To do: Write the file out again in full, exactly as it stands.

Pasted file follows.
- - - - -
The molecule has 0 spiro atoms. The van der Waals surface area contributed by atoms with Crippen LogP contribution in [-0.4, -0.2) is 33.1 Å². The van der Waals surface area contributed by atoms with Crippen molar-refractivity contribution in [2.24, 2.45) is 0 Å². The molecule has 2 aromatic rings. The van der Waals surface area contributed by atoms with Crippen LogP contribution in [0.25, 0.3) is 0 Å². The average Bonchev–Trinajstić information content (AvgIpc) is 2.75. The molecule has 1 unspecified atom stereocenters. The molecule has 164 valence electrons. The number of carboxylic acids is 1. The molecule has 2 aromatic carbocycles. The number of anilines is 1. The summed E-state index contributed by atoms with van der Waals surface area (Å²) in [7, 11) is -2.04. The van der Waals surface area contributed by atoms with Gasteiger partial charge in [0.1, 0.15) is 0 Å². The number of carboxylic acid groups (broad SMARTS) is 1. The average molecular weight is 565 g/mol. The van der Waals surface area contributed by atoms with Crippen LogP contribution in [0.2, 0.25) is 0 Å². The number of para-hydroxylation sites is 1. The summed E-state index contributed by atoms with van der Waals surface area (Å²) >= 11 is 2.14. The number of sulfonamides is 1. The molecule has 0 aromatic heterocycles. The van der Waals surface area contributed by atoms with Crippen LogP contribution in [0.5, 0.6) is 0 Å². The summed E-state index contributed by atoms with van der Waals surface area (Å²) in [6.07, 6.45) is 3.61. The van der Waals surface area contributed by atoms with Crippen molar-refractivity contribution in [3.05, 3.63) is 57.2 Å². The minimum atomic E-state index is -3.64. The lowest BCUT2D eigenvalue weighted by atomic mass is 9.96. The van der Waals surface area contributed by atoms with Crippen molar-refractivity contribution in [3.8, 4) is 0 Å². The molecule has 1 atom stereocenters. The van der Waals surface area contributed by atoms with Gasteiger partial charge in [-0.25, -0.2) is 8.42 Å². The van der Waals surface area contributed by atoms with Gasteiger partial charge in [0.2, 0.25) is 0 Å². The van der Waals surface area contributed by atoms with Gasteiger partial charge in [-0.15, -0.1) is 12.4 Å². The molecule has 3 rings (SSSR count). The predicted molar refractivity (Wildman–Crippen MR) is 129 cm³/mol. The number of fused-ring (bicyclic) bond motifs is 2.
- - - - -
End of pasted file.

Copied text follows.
The molecule has 0 spiro atoms. The van der Waals surface area contributed by atoms with Crippen LogP contribution in [-0.4, -0.2) is 33.1 Å². The van der Waals surface area contributed by atoms with Crippen molar-refractivity contribution in [2.24, 2.45) is 0 Å². The molecule has 2 aromatic rings. The van der Waals surface area contributed by atoms with Crippen LogP contribution in [0.25, 0.3) is 0 Å². The average Bonchev–Trinajstić information content (AvgIpc) is 2.75. The molecule has 1 unspecified atom stereocenters. The molecule has 164 valence electrons. The number of carboxylic acids is 1. The molecule has 2 aromatic carbocycles. The number of anilines is 1. The summed E-state index contributed by atoms with van der Waals surface area (Å²) in [7, 11) is -2.04. The van der Waals surface area contributed by atoms with Gasteiger partial charge in [0.1, 0.15) is 0 Å². The number of carboxylic acid groups (broad SMARTS) is 1. The average molecular weight is 565 g/mol. The van der Waals surface area contributed by atoms with Crippen LogP contribution in [0.2, 0.25) is 0 Å². The number of para-hydroxylation sites is 1. The summed E-state index contributed by atoms with van der Waals surface area (Å²) >= 11 is 2.14. The number of sulfonamides is 1. The molecule has 0 aromatic heterocycles. The van der Waals surface area contributed by atoms with Crippen LogP contribution in [0.5, 0.6) is 0 Å². The summed E-state index contributed by atoms with van der Waals surface area (Å²) in [6.07, 6.45) is 3.61. The van der Waals surface area contributed by atoms with Crippen molar-refractivity contribution in [3.05, 3.63) is 57.2 Å². The minimum atomic E-state index is -3.64. The lowest BCUT2D eigenvalue weighted by atomic mass is 9.96. The van der Waals surface area contributed by atoms with Crippen molar-refractivity contribution in [3.8, 4) is 0 Å². The molecule has 1 atom stereocenters. The van der Waals surface area contributed by atoms with Gasteiger partial charge in [-0.25, -0.2) is 8.42 Å². The van der Waals surface area contributed by atoms with Gasteiger partial charge in [0.2, 0.25) is 0 Å². The van der Waals surface area contributed by atoms with Gasteiger partial charge in [-0.15, -0.1) is 12.4 Å². The molecule has 3 rings (SSSR count). The predicted molar refractivity (Wildman–Crippen MR) is 129 cm³/mol. The number of fused-ring (bicyclic) bond motifs is 2.